Current issue: 54(1)

Under compilation: 54(2)

Impact factor 1.683
5-year impact factor 1.950
Silva Fennica 1926-1997
1990-1997
1980-1989
1970-1979
1960-1969
Acta Forestalia Fennica
1953-1968
1933-1952
1913-1932

Articles containing the keyword 'stand replacement'.

Category: Review article

article id 73, category Review article
Timo Kuuluvainen, Tuomas Aakala. (2011). Natural forest dynamics in boreal Fennoscandia: a review and classification. Silva Fennica vol. 45 no. 5 article id 73. https://doi.org/10.14214/sf.73
The aim here was to review and summarize the findings of scientific studies concerning the types of forest dynamics which occur in natural forests (i.e. forests with negligible human impact) of boreal Fennoscandia. We conducted a systematic search for relevant studies from selected reference databases, using search terms describing the location, structure and processes, and degree of naturalness of the forest. The studies resulting from these searches were supplemented with other known works that were not indexed in the databases. This procedure yielded a total of 43 studies. The studies were grouped into four types of forest dynamics according to the information presented on the characteristics of the native disturbance-succession cycle: 1) even-aged stand dynamics driven by stand-replacing disturbances, 2) cohort dynamics driven by partial disturbances, 3) patch dynamics driven by tree mortality at intermediate scales (> 200 m2) and 4) gap dynamics driven by tree mortality at fine scales (< 200 m2). All four dynamic types were reported from both spruce and pine dominated forests, but their commonness differed. Gap dynamics was most commonly reported in spruce forests, and cohort dynamics in pine forests. The studies reviewed provide the best obtainable overall picture of scientific findings concerning the characteristics and variability of the unmanaged boreal forest dynamics in Fennoscandia. The results demonstrate that the unmanaged Fennoscandian forests are characterized by more diverse and complex dynamics than has traditionally been acknowledged.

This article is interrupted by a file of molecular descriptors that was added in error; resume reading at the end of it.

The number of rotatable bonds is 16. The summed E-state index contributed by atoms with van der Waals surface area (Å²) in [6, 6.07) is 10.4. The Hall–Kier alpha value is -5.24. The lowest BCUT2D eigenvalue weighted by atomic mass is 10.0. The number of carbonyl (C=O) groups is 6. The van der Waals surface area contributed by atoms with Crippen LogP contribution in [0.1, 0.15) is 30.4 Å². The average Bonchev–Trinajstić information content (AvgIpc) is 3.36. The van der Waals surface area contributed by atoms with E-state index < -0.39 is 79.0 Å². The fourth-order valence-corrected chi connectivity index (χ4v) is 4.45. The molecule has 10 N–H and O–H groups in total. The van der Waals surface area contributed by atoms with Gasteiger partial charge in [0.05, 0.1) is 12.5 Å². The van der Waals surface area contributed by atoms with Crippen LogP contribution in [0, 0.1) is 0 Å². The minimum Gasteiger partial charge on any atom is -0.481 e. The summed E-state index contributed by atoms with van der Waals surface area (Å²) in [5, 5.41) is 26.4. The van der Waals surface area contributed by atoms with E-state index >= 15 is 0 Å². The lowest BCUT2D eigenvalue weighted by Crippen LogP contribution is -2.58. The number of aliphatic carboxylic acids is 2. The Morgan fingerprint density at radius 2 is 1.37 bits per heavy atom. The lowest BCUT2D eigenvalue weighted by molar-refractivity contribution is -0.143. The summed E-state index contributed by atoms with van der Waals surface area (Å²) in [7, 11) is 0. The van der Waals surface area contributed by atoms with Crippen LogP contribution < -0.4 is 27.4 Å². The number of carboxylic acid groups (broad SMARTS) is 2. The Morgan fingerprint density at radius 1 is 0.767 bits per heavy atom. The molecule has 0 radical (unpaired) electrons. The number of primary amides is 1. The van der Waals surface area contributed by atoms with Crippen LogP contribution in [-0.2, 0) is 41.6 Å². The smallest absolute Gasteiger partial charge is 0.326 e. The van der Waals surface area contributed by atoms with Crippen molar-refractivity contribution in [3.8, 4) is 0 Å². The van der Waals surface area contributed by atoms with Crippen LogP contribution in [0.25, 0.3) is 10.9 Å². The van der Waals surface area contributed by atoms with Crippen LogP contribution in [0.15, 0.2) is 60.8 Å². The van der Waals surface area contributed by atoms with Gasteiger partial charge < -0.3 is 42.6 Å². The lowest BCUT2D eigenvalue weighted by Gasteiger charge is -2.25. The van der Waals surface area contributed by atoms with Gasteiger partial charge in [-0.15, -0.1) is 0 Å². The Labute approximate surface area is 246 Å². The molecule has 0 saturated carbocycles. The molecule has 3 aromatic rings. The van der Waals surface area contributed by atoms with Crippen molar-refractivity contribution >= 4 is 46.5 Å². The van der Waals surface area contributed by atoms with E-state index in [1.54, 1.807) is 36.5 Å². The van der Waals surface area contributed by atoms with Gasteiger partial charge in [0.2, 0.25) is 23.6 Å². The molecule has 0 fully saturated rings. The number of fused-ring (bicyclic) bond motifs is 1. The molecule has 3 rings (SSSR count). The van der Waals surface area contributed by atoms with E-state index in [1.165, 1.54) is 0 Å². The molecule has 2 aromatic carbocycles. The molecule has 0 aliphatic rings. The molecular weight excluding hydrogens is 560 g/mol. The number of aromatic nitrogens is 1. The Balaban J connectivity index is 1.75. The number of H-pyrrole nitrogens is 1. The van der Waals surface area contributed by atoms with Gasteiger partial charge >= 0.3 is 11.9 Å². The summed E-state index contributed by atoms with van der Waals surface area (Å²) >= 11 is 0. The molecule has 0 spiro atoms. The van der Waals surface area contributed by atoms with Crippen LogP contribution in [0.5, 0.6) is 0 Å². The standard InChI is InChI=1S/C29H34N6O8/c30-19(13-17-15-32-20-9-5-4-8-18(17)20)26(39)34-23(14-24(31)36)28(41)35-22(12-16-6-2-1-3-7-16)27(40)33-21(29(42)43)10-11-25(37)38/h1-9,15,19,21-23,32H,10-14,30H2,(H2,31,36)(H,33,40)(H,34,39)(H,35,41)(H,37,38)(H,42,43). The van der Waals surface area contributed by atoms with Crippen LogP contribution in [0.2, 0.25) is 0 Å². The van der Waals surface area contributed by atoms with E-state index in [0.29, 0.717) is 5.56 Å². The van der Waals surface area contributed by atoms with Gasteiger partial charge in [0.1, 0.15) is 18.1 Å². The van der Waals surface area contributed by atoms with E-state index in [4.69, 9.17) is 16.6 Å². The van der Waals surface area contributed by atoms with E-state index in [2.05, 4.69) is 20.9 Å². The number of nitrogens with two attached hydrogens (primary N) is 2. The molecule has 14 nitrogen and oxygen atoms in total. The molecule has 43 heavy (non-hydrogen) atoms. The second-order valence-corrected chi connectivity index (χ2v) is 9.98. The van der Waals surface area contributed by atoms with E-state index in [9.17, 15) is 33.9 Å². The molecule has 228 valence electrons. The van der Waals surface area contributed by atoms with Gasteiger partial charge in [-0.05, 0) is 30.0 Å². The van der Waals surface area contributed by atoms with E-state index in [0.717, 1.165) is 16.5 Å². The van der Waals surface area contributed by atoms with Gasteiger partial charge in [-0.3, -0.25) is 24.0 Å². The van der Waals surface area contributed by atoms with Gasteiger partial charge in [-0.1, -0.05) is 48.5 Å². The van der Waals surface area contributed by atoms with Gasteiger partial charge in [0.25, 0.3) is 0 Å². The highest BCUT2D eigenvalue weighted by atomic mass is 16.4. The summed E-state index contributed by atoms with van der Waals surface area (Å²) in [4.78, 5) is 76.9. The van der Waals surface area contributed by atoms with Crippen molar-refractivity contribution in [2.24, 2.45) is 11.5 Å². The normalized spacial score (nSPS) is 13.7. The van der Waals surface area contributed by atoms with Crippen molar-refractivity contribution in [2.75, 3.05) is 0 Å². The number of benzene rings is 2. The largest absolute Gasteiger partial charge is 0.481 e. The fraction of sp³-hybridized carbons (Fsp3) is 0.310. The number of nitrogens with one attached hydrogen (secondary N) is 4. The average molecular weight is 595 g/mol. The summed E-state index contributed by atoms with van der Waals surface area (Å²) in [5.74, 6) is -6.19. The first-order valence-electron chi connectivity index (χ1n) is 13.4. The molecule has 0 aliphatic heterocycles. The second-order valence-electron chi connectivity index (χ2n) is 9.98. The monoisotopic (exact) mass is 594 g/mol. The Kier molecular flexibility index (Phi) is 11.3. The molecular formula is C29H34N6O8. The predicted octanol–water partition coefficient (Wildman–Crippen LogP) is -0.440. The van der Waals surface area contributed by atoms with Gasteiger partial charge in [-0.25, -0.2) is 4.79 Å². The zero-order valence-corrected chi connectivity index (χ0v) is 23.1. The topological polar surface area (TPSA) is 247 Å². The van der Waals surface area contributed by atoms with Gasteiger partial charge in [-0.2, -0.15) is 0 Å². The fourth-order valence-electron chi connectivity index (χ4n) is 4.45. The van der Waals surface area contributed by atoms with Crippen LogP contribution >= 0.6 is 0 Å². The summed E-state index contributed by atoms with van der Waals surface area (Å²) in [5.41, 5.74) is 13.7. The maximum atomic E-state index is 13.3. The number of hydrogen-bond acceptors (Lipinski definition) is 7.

• Kuuluvainen, University of Helsinki, Department of Forest Sciences, P.O. Box 27, FI-00014 University of Helsinki, Finland ORCID ID:E-mail: timo.kuuluvainen@helsinki.fi (email)
  • Aakala, University of Helsinki, Department of Forest Sciences, P.O. Box 27, FI-00014 University of Helsinki, Finland ORCID ID:E-mail:

Category: Research note

article id 1661, category Research note
Āris Jansons, Linda Robalte, Roberts Čakšs, Roberts Matisons. (2016). Long-term effect of whole tree biomass harvesting on ground cover vegetation in a dry Scots pine stand. Silva Fennica vol. 50 no. 5 article id 1661. https://doi.org/10.14214/sf.1661
Highlights: After 47 years, whole tree harvesting (WTH) increased richness of ground cover species compared to conventionally managed stands; Higher occurrence of the oligotrophic species after WTH suggested reduction of soil nutrient content, hence formation of different plant community; WTH, apparently, facilitated recovery of species typical for later successional stages.

Long-term (47 years) effect of experimental whole tree harvesting (WTH) with a heavy soil scarification on ground cover vegetation was assessed in a dry nutrient-poor Scots pine (Pinus sylvestris L.) stand in Latvia. Neighbouring conventionally managed young (10 years) and mature (119 years) stands of the same type were used for comparison. Higher species richness was observed in the WTH stand compared to conventionally managed young and mature stands (24, 18 and 16 species, respectively), likely due to the profound disturbance. The Shannon diversity index was higher in the young than in the WTH and mature stands (2.36, 1.77 and 1.63, respectively); still, the composition and structure of ground cover vegetation in WTH was more similar to the mature stand. Nevertheless, the occurrence of oligotrophic species in the WTH stand suggested decreased soil nutrient content and potential development of different plant community. Hence, such method might be considered for restoration of oligotrophic stands. Nevertheless, the period of 47 years appeared sufficient for the ground cover vegetation to recover after the WTH.

  • Jansons, Latvian State Forest Research Institute “Silava”, 111 Rigas Str., LV 2169, Salaspils, Latvia ORCID ID:E-mail: aris.jansons@silava.lv
  • Robalte, Latvian State Forest Research Institute “Silava”, 111 Rigas Str., LV 2169, Salaspils, Latvia ORCID ID:E-mail: robalte.l@gmail.com (email)
  • Čakšs, Latvian State Forest Research Institute “Silava”, 111 Rigas Str., LV 2169, Salaspils, Latvia ORCID ID:E-mail: chakijs95@gmail.com
  • Matisons, Latvian State Forest Research Institute “Silava”, 111 Rigas Str., LV 2169, Salaspils, Latvia ORCID ID:E-mail: roberts.matisons@silava.lv

Register
Click this link to register for Silva Fennica submission and tracking system.
Log in
If you are a registered user, log in to save your selected articles for later access.
Contents alert
Sign up to receive alerts of new content
Your selected articles

Committee on Publication Ethics A Trusted Community-Governed Archive